Taxpayers will plough £165million into Birmingham’s 2022 Commonwealth Games to fund the athletes’ village, James Brokenshire announced today
Taxpayers will plough £165million into Birmingham’s 2022 Commonwealth Games to fund the athletes’ village, James Brokenshire announced today.
The Communities Secretary revealed the extra spending in his main speech to the Tory conference in the city.
Birmingham City Council had been due to foot the bill for the village which will be converted into more than 5,000 homes after the games.
But ministers are stepping in amid acute pressure on the council’s budget and warnings from opposition councillors it could go bust.
Mr Brokenshire also used his speech to announce the creation of a New Homes Ombudsman to protect people buying new properties by making sure they are up to scratch.
Mr Brokenshire said: ‘In 2022 Birmingham will host the Commonwealth Games.
‘It will provide the platform for this great city to shine on a global stage. The chance to drive economic potential. The chance to create a sense of pride – not just in this city but our country as a whole.
‘That’s why I’m proud today to announce the Government funding for the construction of the Athletes Village.
‘We will invest £165 million to help support the delivery of 5,100 new homes, but just as importantly create a long lasting legacy for Birmingham and from the Commonwealth Games.’
Millions of pounds are needed to upgrade the Birmingham’s Alexander stadium to 50,000 seats for the Commonwealth Games in 2022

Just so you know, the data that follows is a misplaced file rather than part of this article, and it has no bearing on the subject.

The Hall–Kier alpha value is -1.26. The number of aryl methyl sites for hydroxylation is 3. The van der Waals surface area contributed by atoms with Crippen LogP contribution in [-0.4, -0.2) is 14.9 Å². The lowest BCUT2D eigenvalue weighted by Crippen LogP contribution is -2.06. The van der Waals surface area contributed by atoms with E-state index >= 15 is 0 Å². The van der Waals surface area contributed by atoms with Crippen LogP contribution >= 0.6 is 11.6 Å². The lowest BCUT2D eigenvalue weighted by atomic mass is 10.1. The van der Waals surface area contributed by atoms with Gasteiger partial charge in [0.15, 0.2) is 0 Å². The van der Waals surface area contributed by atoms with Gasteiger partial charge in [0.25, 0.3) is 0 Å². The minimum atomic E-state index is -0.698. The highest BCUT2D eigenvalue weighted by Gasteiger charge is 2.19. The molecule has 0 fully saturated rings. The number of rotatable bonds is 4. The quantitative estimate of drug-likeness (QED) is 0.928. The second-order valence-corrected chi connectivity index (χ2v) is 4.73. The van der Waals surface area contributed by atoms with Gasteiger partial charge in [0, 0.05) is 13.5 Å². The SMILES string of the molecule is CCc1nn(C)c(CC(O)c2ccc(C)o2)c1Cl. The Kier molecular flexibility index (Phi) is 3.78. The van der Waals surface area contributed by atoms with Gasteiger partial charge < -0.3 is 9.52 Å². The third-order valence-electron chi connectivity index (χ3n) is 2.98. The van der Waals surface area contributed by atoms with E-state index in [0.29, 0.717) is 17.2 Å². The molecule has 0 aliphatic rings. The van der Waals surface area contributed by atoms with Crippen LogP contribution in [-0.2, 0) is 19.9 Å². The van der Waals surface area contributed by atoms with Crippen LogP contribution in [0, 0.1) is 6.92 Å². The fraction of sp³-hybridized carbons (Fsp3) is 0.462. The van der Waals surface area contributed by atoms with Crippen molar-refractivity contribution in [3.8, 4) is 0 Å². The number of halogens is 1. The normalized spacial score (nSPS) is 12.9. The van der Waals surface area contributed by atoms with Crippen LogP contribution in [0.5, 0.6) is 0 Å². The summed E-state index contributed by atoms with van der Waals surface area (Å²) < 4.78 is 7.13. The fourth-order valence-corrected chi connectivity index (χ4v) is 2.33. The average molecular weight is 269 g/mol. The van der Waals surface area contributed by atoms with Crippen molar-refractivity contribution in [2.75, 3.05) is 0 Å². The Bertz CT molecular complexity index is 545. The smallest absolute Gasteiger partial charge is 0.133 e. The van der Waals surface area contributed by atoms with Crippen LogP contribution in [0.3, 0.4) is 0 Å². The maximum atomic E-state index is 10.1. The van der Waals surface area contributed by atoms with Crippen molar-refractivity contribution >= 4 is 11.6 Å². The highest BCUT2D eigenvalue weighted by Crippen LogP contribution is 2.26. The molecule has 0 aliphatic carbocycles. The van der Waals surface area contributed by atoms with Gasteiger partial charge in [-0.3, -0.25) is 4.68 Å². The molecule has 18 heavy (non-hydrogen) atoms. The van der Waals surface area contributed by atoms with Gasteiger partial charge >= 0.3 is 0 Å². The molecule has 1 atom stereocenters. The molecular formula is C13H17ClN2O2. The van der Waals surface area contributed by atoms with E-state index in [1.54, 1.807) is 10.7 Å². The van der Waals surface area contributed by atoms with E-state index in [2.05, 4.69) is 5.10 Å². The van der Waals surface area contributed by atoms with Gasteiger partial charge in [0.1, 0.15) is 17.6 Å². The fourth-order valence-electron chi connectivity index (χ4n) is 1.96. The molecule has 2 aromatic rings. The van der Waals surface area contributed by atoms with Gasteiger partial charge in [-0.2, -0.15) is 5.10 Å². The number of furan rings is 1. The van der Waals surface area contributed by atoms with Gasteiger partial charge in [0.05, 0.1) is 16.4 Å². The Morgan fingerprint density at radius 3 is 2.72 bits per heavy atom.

Last month, a damning report into the state of Birmingham City Council’s budget warned it had used £116million from its reserves in the past two years.
More than £80million is needed for the 2022 Commonwealth Games, with the council due to fund an athletes’ village, swimming pool and public transport upgrades.
Birmingham City Council insisted today it was not currently considering a ban on new spending, as has been forced on Northamptonshire County Council twice in the past year amid a spiraling financial crisis.
But councillors have warned the city faces ‘total and absolute disaster’ without finding a way to overhaul its finances – with the opposition warning the city could be ‘insolvent’ as soon as next year.
A watchdog to monitor standards of new homes will also be created, Mr Brokenshire said in his speech today (pictured)
Mr Brokenshire also used his speech to express how he wants ‘generation rent’ to become ‘generation own’ under Tory housing reforms, as he confirmed he will push forward plans to allow property-owners to build upwards more easily.
Councils will be able to sell off land at cheaper than market value rates to allow new homes to be built.
A watchdog to monitor standards of new homes will also be created, Mr Brokenshire said.
He told members: ‘That’s why I can announce today the creation of a New Homes Ombudsman.
‘This new watchdog will champion home buyers, protect their interests and hold developers to account.
‘And give confidence that when you get the keys to a new home you get the quality build you expect and the finish you’ve paid for.’